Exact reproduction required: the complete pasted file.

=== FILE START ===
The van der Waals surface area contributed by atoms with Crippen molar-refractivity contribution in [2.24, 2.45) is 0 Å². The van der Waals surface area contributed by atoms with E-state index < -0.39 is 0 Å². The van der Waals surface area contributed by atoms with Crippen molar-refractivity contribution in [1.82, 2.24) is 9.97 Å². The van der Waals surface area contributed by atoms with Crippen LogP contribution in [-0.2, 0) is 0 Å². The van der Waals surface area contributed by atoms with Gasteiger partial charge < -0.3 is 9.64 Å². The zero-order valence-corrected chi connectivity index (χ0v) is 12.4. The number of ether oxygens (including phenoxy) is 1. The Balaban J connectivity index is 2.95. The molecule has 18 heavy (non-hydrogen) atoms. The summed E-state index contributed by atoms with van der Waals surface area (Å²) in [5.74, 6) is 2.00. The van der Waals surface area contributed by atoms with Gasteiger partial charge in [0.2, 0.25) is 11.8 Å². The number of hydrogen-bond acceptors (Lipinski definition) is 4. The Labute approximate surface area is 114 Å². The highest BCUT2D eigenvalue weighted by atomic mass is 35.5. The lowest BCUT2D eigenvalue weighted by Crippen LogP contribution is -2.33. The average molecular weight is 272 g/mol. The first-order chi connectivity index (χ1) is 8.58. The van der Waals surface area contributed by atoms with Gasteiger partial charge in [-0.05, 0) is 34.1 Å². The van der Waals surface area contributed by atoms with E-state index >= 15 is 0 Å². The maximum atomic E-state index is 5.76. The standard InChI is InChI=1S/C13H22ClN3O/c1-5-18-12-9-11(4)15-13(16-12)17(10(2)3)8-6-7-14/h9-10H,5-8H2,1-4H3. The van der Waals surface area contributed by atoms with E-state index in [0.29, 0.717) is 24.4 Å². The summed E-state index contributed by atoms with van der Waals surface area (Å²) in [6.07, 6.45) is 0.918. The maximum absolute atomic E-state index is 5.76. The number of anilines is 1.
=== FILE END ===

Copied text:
The van der Waals surface area contributed by atoms with Crippen molar-refractivity contribution in [2.24, 2.45) is 0 Å². The van der Waals surface area contributed by atoms with E-state index < -0.39 is 0 Å². The van der Waals surface area contributed by atoms with Crippen molar-refractivity contribution in [1.82, 2.24) is 9.97 Å². The van der Waals surface area contributed by atoms with Crippen LogP contribution in [-0.2, 0) is 0 Å². The van der Waals surface area contributed by atoms with Gasteiger partial charge < -0.3 is 9.64 Å². The zero-order valence-corrected chi connectivity index (χ0v) is 12.4. The number of ether oxygens (including phenoxy) is 1. The Balaban J connectivity index is 2.95. The molecule has 18 heavy (non-hydrogen) atoms. The summed E-state index contributed by atoms with van der Waals surface area (Å²) in [5.74, 6) is 2.00. The van der Waals surface area contributed by atoms with Gasteiger partial charge in [0.2, 0.25) is 11.8 Å². The number of hydrogen-bond acceptors (Lipinski definition) is 4. The Labute approximate surface area is 114 Å². The highest BCUT2D eigenvalue weighted by atomic mass is 35.5. The lowest BCUT2D eigenvalue weighted by Crippen LogP contribution is -2.33. The average molecular weight is 272 g/mol. The first-order chi connectivity index (χ1) is 8.58. The van der Waals surface area contributed by atoms with Gasteiger partial charge in [-0.05, 0) is 34.1 Å². The van der Waals surface area contributed by atoms with E-state index >= 15 is 0 Å². The maximum atomic E-state index is 5.76. The standard InChI is InChI=1S/C13H22ClN3O/c1-5-18-12-9-11(4)15-13(16-12)17(10(2)3)8-6-7-14/h9-10H,5-8H2,1-4H3. The van der Waals surface area contributed by atoms with E-state index in [0.29, 0.717) is 24.4 Å². The summed E-state index contributed by atoms with van der Waals surface area (Å²) in [6.07, 6.45) is 0.918. The maximum absolute atomic E-state index is 5.76. The number of anilines is 1.